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Highlights from Higher Ed: Teens’ Plans, Employers’ Opinions, FAFSA Completions and Fiscal Woes

Teens are shelving college plans

One in four recently surveyed high school graduates said they have put their college plans on hold due to the financial impact COVID-19 has had on their families. Among high school juniors and seniors, 12% said they plan to delay attending. That raises the question: How long will it take for college and university enrollment to return to pre-pandemic levels? The survey, which also included students between the ages of 13 and 19 who haven’t graduated from high school yet, also revealed that most (80%) expect their parents or guardians to pay at least part of the bill. “But 45% of white students in the 11th and 12th grade surveyed said the pandemic has affected how they will pay for it. That percentage increases for Black (60%) and Hispanic (59%) teens. More than 40% of high school juniors and seniors said their parents and guardians are cutting back on financial support for college.”

Source: University Business

Last fall’s lower international enrollment will have lasting financial consequences for higher ed

Moody’s Investors Service predicts that last fall’s 13.6% decline in international student enrollment at U.S. four-year institutions will cause college and university revenue woes for years to come. The credit rating agency believes lower international enrollment has already had a “negative impact” on the higher-ed sector’s credit outlook. “Several factors could also slow recovery — Coronavirus travel restrictions, reputational effects of hardline federal immigration policies under former president Trump and increased competition overseas among them. The U.S. has a relatively low percentage of international students compared to some other countries at 5.5%, versus 28% in Australia, 15% in Canada and 20% in the United Kingdom. But the U.S. market for international students is highly concentrated. Almost 20% of all students from overseas who study in the U.S. attend one of just 20 universities.”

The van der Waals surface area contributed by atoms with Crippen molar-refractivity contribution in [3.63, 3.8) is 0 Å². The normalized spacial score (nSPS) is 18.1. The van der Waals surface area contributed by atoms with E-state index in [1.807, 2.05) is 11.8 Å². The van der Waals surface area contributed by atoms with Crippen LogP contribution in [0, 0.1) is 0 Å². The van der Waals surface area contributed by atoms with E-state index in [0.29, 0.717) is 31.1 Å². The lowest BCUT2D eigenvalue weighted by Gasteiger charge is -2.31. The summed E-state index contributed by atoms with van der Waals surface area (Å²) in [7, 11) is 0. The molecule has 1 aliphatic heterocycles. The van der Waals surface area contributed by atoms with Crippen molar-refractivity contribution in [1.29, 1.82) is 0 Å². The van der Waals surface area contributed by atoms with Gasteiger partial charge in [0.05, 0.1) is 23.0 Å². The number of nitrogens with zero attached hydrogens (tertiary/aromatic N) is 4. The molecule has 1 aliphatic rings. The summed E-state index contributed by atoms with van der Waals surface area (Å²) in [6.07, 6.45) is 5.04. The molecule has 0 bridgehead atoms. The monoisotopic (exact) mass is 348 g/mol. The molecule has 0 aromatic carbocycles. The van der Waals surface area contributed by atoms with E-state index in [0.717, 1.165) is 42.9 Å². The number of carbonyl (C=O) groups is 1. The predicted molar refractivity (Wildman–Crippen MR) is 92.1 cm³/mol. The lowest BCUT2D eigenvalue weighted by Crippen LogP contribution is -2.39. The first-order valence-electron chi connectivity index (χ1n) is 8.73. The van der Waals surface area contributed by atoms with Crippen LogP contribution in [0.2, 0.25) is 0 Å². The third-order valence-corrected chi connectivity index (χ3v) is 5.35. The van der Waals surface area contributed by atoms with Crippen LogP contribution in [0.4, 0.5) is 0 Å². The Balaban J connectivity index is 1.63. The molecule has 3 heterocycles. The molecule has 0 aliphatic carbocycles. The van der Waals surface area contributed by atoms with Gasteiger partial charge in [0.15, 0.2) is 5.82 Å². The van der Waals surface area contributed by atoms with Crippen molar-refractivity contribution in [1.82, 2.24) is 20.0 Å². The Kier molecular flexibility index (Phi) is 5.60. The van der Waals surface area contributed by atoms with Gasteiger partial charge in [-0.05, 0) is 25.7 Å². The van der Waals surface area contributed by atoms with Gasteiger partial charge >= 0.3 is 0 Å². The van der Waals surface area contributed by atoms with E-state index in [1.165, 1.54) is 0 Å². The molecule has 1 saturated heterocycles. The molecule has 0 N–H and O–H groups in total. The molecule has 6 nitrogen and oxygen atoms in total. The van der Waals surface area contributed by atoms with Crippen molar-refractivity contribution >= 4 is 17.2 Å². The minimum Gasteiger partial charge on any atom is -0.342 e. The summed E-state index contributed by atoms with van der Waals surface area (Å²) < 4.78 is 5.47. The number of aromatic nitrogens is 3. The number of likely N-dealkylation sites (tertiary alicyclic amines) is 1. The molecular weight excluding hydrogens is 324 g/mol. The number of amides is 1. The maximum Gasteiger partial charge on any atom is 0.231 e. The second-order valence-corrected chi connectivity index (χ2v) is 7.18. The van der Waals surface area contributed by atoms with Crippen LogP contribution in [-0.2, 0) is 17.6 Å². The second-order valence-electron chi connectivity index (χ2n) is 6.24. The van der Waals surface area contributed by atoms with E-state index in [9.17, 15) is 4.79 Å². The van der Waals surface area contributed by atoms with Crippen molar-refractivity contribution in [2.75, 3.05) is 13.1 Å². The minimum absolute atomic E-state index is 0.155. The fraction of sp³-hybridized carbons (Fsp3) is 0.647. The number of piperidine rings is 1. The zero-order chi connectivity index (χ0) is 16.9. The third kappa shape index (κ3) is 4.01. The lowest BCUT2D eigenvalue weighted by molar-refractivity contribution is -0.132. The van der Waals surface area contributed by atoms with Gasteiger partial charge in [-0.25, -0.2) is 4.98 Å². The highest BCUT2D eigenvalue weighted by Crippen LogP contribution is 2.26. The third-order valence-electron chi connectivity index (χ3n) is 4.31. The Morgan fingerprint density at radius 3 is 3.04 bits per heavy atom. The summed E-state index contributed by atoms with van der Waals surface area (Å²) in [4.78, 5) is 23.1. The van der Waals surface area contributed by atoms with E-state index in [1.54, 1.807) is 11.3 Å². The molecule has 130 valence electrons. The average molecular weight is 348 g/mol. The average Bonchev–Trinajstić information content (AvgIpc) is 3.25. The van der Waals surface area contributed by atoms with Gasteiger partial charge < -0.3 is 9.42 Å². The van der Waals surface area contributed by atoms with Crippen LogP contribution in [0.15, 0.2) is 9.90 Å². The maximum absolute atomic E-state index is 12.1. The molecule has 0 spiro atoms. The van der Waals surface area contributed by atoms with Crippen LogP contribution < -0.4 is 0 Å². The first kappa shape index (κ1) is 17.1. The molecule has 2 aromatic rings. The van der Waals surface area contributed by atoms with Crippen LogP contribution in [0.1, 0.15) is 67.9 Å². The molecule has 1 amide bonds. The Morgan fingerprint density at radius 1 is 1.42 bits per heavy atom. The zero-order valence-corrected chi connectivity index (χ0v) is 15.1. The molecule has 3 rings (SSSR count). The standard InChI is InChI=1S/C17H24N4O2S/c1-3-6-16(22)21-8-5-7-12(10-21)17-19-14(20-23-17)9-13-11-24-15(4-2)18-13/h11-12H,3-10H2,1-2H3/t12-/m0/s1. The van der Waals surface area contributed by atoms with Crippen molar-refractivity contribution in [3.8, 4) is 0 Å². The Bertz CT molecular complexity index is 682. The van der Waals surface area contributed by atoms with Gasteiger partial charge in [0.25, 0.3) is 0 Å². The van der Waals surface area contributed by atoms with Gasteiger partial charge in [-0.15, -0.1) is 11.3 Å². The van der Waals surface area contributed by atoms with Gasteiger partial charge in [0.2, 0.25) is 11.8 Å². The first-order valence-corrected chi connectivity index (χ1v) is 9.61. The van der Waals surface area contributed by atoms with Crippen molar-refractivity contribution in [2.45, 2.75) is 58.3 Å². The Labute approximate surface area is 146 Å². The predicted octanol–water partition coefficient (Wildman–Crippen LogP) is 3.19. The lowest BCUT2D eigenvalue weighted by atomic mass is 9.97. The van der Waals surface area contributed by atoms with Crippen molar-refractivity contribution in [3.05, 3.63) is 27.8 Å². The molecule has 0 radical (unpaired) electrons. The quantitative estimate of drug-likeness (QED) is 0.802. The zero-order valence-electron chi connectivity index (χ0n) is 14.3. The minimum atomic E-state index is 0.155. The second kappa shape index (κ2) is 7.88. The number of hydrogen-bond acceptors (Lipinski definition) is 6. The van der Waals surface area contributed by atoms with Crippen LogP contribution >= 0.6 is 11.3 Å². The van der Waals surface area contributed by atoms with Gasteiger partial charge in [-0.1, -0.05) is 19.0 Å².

Source: Inside Higher Ed

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Lower-income high school students are completing FAFSAs at lower rates

Eighty percent of high school seniors have submitted the Free Application for Federal Student Aid (FAFSA), but completion rates among lower-income students lag behind those of wealthier students. This may foreshadow lower enrollment in the upcoming fall semester among low-income, first-generation and other underrepresented students. “FAFSA completions were down 7.6% year over year as of March 26, according to the National College Attainment Network. However, they lagged more among students from low-income high schools (-10.5%) and students from high schools with large shares of Black and Hispanic students (-12.4%).”

Source: Higher Ed Dive

Employers have mixed views on the value of higher education

Almost 90% of employers believe higher education is either “probably” or “definitely” worth it, but the number who have a “great deal of confidence” in higher ed has dropped in recent years, from 49% in 2018 to 41% in 2020. During the same period, the number of employers with “very little confidence” in higher ed doubled, from 6% to 12%. The study conducted by the American Association of Colleges & Universities also found that most employers view the skills associated with a liberal arts education as “very important.” The ability to work in teams is at the top of the list of important skills (cited by 62%). Also on the list: ethical judgement and reasoning (54%), ability to communicate through writing (54%) and creative thinking (53%).

Source: American Association of Colleges & Universities

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